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This Young Woman’s Brilliant Idea Helps Artists Work In A Free Space

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By Prashant Jha:

“Ek bangla bane nyara” – These words from a song from the 1937 film “President” is probably a dream all of us have. Everyone wants to build or buy a beautiful house for themselves. But what if someone has dreamt of a house that’s open to those looking for shelter? Meet Jaipur’s Nimisha Verma who’s building something really unique called the ‘Home for Artist’.

She wanted to live her life on her own terms, wanted to choose a career of her choice, wanted to study Visual Arts, wanted to write, and model and all of this was reason enough to piss her parents off. That is exactly what happened, and Nimisha was left with only one thing that she could do – leave home so that she could make something of herself. Nimisha was only 19 when she left her parents’ house with her brother Sudhanshu and started her journey of turning her dreams into reality. This was when the foundation stone for ‘Home for Artists’ was laid.

Youth Ki Awaaz spoke to Nimisha about her unique idea and all that she did to make it a reality.

Prashant Jha (PJ): Where did you get the idea for ‘Home for Artists’?

Nimisha Verma (NV): When I left home last year with Sudhanshu, things weren’t easy. We didn’t know where to go. For four days, we didn’t have a roof over our heads. We wandered from one place to another looking for a place. We were asked all kinds of questions. They asked us, “What’s the point of living in a different place if your parents live in the same city?”, “Are you really guys really brother and sister?”, “How will you pay the rent if you click pictures for a profession?” Even if people agreed, they would ask for an exorbitant security deposit that Sudhanshu and I couldn’t afford to pay. We somehow found ourselves a room with help from a few people. I will never be able to forget those four days of my life. I had decided right then that I would make a place that all artists who had gone through similar times, could call home. So that every time an artist left home to chase their dreams they could concentrate on their art instead of worrying where they were going to spend the night.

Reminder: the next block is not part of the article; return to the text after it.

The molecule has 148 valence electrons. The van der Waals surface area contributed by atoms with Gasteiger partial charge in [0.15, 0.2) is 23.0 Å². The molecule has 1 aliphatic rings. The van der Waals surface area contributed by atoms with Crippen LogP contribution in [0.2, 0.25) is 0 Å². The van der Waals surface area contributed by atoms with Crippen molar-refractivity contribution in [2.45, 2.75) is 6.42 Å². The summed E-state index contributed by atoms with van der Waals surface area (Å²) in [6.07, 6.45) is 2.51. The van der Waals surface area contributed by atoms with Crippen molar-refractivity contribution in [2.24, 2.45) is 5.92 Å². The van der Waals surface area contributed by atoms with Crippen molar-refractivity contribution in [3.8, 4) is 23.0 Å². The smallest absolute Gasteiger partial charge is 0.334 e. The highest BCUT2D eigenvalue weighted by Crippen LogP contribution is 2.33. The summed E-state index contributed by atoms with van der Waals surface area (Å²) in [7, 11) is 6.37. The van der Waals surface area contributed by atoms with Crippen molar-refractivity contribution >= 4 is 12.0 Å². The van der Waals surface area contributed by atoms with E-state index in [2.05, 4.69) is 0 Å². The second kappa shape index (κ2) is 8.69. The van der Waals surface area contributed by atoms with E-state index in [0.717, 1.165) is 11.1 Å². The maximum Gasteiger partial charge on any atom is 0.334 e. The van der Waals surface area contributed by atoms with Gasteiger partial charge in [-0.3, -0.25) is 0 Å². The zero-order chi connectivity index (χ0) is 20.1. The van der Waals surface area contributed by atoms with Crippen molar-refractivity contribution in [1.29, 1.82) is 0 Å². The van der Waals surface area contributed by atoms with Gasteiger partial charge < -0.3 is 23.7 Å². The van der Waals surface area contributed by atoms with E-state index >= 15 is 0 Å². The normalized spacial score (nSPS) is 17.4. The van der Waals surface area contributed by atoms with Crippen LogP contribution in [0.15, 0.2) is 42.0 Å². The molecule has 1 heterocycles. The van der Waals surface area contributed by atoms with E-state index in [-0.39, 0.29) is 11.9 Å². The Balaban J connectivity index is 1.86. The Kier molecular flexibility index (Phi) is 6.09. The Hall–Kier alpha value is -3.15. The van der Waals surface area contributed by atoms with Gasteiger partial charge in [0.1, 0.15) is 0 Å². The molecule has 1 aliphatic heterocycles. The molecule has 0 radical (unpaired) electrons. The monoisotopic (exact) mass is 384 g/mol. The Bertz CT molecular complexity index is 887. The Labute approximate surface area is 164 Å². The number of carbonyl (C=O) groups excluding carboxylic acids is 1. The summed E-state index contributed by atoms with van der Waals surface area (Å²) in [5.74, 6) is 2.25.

PJ: What was your plan after the idea struck you? I’m sure it would not have been easy to work on an idea that was so different.

NV: I went with the idea to many places and many cities. I met a lot of artists and told them about my idea. With time ‘Home for Artists’ went from being a dream I had to something I became very passionate about. When you’re dedicated to something, you gather all the courage, face all obstacles to achieve your goal. Now I have an answer to whoever asks me what I do life.

PJ: The ease with which you’re talking about it, I’m sure you must have had to go through a lot to make ‘Home for Artists’ possible.

NV: When you get things easily you often don’t value it and after I left home and while I set ‘Home for Artists’ up, I realised the value of the most basic things (food, friends, clothes, etc.) in life.